Stricker, M. & Weygand, D. Dislocation multiplication mechanisms—Glissile junctions and their role on the plastic deformation at the microscale. Acta Mater. 99, 130–139 (2015).
Stukowski, A. Visualization and analysis of atomistic simulation data with OVITO—the Open Visualization Tool. Model. Simul. Mater. Sci. Eng. 18, 015012 (2010).
Stukowski, A. & Albe, K. Extracting dislocations and non-dislocation crystal defects from atomistic simulation data. Model. Simul. Mater. Sci. Eng. 18, 085001 (2010).
Miller, W. H. A Treatise on Crystallography (J. & J. J. Deighton, 1839).
Plimpton, S. Fast parallel algorithms for short-range molecular dynamics. J. Comp. Phys. 117, 1–19 (1995).
Parrinello, M. & Rahman, A. Polymorphic transitions in single crystals: a new molecular dynamics method. J. Appl. Phys. 52, 7182–7190 (1981).
We acknowledge discussions with W. Cai, E. Tadmor and D. Karls and editorial suggestions from D. Bulatova. This work was funded by the NNSA ASC Program and Technische Universität Darmstadt and was performed under the auspices of the US Department of Energy by Lawrence Livermore National Laboratory under contract number W-7405-Eng-48. Computing support came from the DOE INCITE programme and LLNL Computing Grand Challenge programme. The simulations were performed on Mira and Vulcan supercomputers at the Argonne Laboratory Computational Facility and Livermore Computing Facility, respectively. We dedicate this paper to the memory of A. Argon.
The authors declare no competing interests.
Publisher’s note Springer Nature remains neutral with regard to jurisdictional claims in published maps and institutional affiliations.
Supplementary Discussion 1–5, Figs. 1–4 and Tables 1 and 2.
Simulated response of single-crystal aluminium to tensile straining along the x axis initially oriented along the  direction of the cubic lattice. Two animated sequences at the top depict continuous elongation of the simulated crystal along the x axis and simultaneous reduction of its lateral dimensions due to the Poisson effect. The sequence at the top left shows emergence and coarsening of slip traces on fictitious surfaces of the simulated crystal. The sequence at the top right shows dislocation motion and multiplication resulting in the development of a dense dislocation network. Shown at the bottom left is the stress–strain response of this crystal under tensile straining, which is distinctly parabolic (no inflection). At the bottom right is the orientation trajectory of the tensile axis expressed in a frame tied to the cubic lattice of the strained crystal. The axis remains within 2 angular degrees from its initial  orientation during straining. All four animated sequences are synchronized. Axis orientations of the Laboratory (specimen) frame are shown at the far left.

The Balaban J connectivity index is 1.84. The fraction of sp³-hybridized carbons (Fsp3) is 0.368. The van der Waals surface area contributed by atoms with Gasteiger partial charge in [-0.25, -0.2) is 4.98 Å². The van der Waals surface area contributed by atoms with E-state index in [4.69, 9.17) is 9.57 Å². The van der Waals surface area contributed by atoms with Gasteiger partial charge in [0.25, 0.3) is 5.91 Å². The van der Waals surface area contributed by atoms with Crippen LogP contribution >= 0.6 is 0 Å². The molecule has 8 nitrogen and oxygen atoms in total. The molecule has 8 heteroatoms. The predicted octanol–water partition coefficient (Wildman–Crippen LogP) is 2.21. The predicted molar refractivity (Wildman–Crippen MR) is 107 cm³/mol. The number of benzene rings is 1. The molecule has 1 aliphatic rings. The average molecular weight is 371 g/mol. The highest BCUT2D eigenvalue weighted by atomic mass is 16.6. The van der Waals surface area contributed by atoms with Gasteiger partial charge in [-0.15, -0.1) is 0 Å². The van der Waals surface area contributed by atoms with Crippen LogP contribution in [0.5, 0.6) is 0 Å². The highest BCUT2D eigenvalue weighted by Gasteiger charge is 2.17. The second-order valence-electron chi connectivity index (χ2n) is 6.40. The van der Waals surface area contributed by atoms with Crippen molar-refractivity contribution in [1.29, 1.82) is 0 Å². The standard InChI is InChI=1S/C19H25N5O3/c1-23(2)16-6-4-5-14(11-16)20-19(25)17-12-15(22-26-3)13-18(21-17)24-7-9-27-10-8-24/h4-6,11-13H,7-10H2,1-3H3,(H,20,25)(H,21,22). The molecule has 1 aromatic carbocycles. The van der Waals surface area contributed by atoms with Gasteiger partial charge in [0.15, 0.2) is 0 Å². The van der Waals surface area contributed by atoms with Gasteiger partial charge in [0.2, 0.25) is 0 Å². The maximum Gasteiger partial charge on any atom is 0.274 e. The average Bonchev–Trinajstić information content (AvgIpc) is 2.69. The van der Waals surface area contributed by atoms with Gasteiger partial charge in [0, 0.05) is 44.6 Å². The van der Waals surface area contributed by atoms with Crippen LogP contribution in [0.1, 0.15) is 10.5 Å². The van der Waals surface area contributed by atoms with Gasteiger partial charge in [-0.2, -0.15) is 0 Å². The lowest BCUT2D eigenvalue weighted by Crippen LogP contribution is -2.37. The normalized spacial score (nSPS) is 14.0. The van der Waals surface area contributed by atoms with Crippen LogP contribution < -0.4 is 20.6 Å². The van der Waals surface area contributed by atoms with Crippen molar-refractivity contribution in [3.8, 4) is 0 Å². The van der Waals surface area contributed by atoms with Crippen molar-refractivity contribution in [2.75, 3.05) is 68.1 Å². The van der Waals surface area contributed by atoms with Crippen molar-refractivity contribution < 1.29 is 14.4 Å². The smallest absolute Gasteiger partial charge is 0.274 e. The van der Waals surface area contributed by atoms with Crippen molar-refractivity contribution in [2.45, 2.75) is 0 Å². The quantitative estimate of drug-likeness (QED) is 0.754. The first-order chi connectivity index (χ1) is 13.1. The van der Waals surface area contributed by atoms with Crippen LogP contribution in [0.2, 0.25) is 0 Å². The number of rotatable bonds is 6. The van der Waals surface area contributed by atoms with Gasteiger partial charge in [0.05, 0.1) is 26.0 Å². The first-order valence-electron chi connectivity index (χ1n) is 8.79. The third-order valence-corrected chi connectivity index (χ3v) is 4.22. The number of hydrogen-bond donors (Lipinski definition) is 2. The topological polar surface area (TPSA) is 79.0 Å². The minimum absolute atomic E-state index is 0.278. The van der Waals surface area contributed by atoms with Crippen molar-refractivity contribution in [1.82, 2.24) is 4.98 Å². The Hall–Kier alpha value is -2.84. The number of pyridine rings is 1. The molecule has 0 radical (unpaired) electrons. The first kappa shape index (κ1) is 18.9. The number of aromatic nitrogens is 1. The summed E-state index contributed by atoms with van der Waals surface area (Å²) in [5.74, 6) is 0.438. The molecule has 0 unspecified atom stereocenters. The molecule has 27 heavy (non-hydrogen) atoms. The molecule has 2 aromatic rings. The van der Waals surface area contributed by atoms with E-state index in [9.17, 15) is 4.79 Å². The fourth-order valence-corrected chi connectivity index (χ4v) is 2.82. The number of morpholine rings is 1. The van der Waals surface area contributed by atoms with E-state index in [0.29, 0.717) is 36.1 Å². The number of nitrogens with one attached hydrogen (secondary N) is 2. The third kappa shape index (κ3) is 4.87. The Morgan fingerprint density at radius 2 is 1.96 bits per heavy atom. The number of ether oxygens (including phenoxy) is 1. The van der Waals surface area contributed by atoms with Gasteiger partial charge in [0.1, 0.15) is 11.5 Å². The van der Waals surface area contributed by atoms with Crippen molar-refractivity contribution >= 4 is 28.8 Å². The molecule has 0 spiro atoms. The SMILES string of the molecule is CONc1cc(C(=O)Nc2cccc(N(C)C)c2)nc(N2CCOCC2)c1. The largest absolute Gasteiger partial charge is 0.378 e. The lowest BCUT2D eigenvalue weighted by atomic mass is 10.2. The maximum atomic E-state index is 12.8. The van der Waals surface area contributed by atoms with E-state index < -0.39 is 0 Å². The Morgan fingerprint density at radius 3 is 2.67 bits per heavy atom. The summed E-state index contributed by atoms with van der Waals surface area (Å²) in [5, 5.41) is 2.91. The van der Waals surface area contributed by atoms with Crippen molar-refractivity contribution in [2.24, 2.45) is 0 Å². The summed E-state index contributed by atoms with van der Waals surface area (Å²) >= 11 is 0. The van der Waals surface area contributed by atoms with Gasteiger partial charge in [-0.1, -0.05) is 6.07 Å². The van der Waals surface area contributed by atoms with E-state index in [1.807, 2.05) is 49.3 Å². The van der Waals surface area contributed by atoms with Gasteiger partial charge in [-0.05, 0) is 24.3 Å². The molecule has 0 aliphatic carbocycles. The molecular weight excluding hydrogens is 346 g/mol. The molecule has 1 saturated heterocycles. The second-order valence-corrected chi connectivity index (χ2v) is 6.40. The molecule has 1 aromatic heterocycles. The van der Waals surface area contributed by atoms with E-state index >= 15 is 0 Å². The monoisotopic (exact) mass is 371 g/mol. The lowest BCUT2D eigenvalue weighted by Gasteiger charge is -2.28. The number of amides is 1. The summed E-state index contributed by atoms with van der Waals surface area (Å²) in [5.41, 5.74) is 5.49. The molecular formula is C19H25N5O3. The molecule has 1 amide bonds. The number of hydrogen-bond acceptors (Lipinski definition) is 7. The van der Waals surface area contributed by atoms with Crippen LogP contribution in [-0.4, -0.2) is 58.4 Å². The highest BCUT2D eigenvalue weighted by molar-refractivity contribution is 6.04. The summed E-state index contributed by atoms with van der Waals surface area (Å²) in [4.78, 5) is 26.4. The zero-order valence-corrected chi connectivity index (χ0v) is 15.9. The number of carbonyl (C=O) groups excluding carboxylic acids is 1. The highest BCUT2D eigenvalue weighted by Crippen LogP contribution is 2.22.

Simulated response of single-crystal aluminium to tensile straining along the x axis initially oriented along the  direction of the cubic lattice. The meaning of the four synchronized sequences is as explained in the caption to Supplementary Video 1. In this case an initially orthorhombic crystal not only elongates along its straining axis x, but also changes its shape and becomes distinctly triclinic. Although not immediately obvious from the changing orientations of the slip traces in the upper left sequence, axis rotation from its initial  orientation at the corner of the standard triangle towards  as well as axis overshoot, are both clearly shown at the bottom right. The stress–strain response shown at the bottom left is a typical staged (inflection) hardening.
Simulated response of single-crystal aluminium to tensile straining along the x axis initially oriented along the  direction of the cubic lattice. The meaning of the four synchronized sequences is as explained in the caption to Supplementary Video 1. As shown at the bottom right, the axis rotates along the triangle edge towards the  orientation. The stress–strain response shown at the bottom left shows a distinct inflection.
Deformation of a dog bone specimen subjected to uniaxial straining in tension. Left, evolution of the stress tensor in the dog bone under tensile straining. Colours other than white indicate a misalignment between the first principal axis of the stress tensor (corresponding to its maximum eigenvalue) and the tensile axis. Right, six components of the stress tensor averaged over the middle portion of the specimen. The position of the vertical bar along the strain axis is synchronized with specimen deformation shown on left. All stress components but σxx remain close to zero along the entire straining path.
About this article
Cite this article
Zepeda-Ruiz, L.A., Stukowski, A., Oppelstrup, T. et al. Atomistic insights into metal hardening. Nat. Mater. (2020). https://doi.org/10.1038/s41563-020-00815-1